Mechanisms of Injury in the Central Nervous System

Martin A. Philbert, Melvin L. Billingsley, Kenneth R. Reuhl

Research output: Contribution to journalArticle

100 Scopus citations

Abstract

Neurotoxicants with similar structural features or common mechanisms of chemical action frequently produce widely divergent neuropathologic outcomes. Methylmercury (MeHg) produces marked cerebellar dysmorphogenesis during critical periods of development. The pathologic picture is characterized by complete architectural disruption of neuronal elements within the cerebellum. MeHg binds strongly to protein and soluble sulphydryl groups. Binding to microtubular -SH groups results in catastrophic depolymerization of immature tyrosinated microtubules. However, more mature acetylated microtubules are resistant to MeHg-induced depolymerization. In contrast to MeHg, the structurally similar organotin trimethyltin (TMT) elicits specific apoptotic destruction of pyramidal neurons in the CA3 region of the hippocampus and in other limbic structures. Expression of the phylogenetically conserved protein stannin is required for development of TMT-induced lesions. Inhibition of expression using antisense oligonucleotides against stannin protects neurons from the effects of TMT, suggesting that this protein is required for expression of neurotoxicity. However, expression of stannin alone is insufficient for induction of apoptotic pathways in neuronal populations. The aromatic nitrocompound 1,3-dinitrobenzene (DNB) has 2 independent nitro groups that can redox cycle in the presence of molecular oxygen. Despite its ability to deplete neural glutathione stores, DNB produces edematous gliovascular lesions in the brain stem of rats. Glial cells are susceptible despite high concentrations of reduced glutathione compared with neuronal somata in the central nervous system (CNS). The severity of lesions produced by DNB is modulated by the activity of neurons in the affected pathways. The inherent discrepancy between susceptibility of neuronal and glial cell populations is likely mediated by differential control of the mitochondrial permeability transition in astrocytes and neurons. Lessons learned in the mechanistic investigation of neurotoxicants suggest caution in the evaluation and interpretation of structure-activity relationships, eg, TMT, MeHg, and DNB all induce oxidative stress, whereas TMT and triethyltin produce neuronal damage and myelin edema, respectively. The precise CNS molecular targets of cell-specific lipophilic neurotoxicants remain to be determined.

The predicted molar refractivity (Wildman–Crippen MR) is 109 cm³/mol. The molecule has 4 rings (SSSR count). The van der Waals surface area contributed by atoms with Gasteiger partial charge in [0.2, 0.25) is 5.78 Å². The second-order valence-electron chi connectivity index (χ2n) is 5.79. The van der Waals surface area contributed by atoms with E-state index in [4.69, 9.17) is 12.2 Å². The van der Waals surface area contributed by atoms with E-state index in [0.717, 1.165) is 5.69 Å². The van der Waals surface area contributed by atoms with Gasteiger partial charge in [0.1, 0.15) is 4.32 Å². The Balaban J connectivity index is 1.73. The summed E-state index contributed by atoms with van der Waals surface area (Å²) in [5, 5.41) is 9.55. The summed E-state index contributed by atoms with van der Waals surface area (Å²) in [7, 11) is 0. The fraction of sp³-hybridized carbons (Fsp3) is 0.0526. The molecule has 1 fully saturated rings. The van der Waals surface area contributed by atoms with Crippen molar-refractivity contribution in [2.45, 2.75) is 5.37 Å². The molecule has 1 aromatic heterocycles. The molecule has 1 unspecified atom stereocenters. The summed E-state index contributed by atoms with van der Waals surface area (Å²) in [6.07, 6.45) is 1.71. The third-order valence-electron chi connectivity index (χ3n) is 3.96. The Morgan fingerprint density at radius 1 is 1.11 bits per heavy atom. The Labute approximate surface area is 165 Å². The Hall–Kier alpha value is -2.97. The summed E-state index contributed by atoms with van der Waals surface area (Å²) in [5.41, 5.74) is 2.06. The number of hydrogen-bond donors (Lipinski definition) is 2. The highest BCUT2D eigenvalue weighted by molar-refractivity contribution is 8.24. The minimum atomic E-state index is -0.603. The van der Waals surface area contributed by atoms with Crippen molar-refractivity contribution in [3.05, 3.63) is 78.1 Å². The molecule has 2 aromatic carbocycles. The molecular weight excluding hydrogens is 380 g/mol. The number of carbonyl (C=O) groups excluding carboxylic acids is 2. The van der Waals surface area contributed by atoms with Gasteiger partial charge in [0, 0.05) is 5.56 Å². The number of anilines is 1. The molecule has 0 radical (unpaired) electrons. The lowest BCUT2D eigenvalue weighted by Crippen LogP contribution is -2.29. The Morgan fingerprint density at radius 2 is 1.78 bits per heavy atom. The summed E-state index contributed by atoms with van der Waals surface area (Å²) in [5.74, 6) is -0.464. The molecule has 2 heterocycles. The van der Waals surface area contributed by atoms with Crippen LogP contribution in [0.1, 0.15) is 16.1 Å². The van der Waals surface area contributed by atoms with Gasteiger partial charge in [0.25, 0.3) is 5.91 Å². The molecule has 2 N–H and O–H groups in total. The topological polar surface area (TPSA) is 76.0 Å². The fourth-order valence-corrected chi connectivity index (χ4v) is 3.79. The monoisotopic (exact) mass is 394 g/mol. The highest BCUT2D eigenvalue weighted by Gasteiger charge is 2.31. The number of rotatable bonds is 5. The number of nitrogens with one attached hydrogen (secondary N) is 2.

Original languageEnglish (US)
Pages (from-to)43-53
Number of pages11
JournalToxicologic Pathology
Volume28
Issue number1
DOIs
StatePublished - Jan 2000

All Science Journal Classification (ASJC) codes

  • Pathology and Forensic Medicine
  • Molecular Biology
  • Toxicology
  • Cell Biology

Fingerprint Dive into the research topics of 'Mechanisms of Injury in the Central Nervous System'. Together they form a unique fingerprint.

  • Cite this

    Philbert, M. A., Billingsley, M. L., & Reuhl, K. R. (2000). Mechanisms of Injury in the Central Nervous System. Toxicologic Pathology, 28(1), 43-53. https://doi.org/10.1177/019262330002800107